Delineatio Syracusarum Antiquarum Quadriurbium.
1725 (undated) 14 x 17.75 in (35.56 x 45.085 cm)
This is a rare and beautifully engraved 1725 Pieter van der Aa view of Syracuse, Italy. Oriented toward the west, the view depicts the entire city in incredible detail, with individual buildings, walls, and streets illustrated throughout. Nearly 200 locations are numerically labeled, though unfortunately the index identifying these locations is not present. Numerous large estates, manor houses, and even castles occupy the territory around Syracuse, indicating a large amount of wealth located in and around the city. A large sailing ship is moored in Syracuse harbor, with two smaller vessels navigating the waters along the coast, one of which appears to be aflame. A nautically-themed decorative title cartouche is situated in the lower right corner and features a merman replenishing the sea from a shell, a sea monster, fishing nets, and a winged woman.
This view was created by Pieter Van der Aa and published in 1725. This view appears to be very rare on the market. We have been able to identify one other example in institutional collections
Pieter van der Aa (1659 - 1733) was a Dutch publisher of maps and atlases active in the late 17th and early 18th centuries. Van der Aa was born in Leyden in 1659. At nine he was apprenticed to a local bookseller and, by 21, had established his own publishing, printing, and auctioneering house. In 1692 Van der Aa was appointed to be one of the High Commissioners of the Booksellers Guild. During his long and impressive career Van der Aa produced thousands of maps, including a vast 28 volume atlas containing no less than 3,000 maps. Few of Van der Aa's maps were original productions, most being copied from the work of earlier cartographers. Nonetheless, when one of Van der Aa's rare original pieces does appear, his style, with unusual projections, elegant engraving, and precise detail, is instantly recognizable and highly desirable. He also pioneered the cartographic idea of separating border artwork from the map plate itself such that every map in a collection could have a similar elaborate border without actually having to re-engrave the complex plates. This technique was used to great effect by later 18th century publishers like Brion de la Tour. Following Van der Aa's death in 1733, his much admired Nouvel Atlas was reissued by the Dutch firm of Covens & Mortier. Today Van der Aa's work is admired for its fine delicate engraving and unusual projections and is considered highly desirable among collectors.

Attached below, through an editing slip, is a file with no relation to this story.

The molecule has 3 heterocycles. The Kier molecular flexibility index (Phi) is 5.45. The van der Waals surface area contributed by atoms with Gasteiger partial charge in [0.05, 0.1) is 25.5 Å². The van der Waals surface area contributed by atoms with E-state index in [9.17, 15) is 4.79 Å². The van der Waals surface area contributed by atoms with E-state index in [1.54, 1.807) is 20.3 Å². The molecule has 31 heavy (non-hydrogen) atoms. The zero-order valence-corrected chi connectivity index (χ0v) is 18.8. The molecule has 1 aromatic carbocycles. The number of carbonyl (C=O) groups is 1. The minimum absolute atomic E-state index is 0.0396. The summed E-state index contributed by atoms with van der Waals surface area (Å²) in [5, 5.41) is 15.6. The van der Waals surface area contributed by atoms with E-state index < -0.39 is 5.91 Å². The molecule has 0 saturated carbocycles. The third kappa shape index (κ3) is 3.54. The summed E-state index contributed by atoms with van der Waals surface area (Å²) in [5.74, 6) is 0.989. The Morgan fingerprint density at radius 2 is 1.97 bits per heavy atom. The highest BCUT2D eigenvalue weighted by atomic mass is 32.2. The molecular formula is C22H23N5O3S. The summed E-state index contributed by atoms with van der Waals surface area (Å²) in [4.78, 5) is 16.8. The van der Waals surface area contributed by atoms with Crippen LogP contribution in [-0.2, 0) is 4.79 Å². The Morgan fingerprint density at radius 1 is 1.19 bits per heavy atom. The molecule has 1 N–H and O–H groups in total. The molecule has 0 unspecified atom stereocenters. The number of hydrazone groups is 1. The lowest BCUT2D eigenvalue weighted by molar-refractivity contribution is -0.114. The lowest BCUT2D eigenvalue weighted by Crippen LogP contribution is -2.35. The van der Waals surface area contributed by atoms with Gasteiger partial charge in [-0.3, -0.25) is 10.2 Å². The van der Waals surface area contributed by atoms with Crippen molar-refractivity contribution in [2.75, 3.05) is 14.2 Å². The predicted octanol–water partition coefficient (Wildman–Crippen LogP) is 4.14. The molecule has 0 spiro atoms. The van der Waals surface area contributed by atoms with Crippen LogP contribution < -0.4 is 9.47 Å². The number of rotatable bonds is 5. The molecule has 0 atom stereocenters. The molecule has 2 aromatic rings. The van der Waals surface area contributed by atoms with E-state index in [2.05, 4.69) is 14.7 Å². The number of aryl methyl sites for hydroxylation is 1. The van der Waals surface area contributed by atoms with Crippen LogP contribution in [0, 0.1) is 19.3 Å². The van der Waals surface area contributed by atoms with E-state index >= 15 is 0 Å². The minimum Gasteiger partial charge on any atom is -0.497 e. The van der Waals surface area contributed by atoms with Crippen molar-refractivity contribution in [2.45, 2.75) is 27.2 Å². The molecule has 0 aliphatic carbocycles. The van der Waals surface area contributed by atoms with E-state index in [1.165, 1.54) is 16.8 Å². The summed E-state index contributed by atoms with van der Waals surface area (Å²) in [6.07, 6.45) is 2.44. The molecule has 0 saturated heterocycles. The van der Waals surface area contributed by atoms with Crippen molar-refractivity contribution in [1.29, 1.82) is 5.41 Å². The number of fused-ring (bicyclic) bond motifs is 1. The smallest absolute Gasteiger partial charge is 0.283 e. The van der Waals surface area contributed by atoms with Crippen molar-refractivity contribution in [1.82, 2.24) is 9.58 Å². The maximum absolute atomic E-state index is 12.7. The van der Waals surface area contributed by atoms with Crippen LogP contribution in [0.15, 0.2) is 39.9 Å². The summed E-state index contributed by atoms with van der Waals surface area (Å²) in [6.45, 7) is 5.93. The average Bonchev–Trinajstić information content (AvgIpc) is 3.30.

Very good. Light wear and toning along original centerfold. Blank on verso.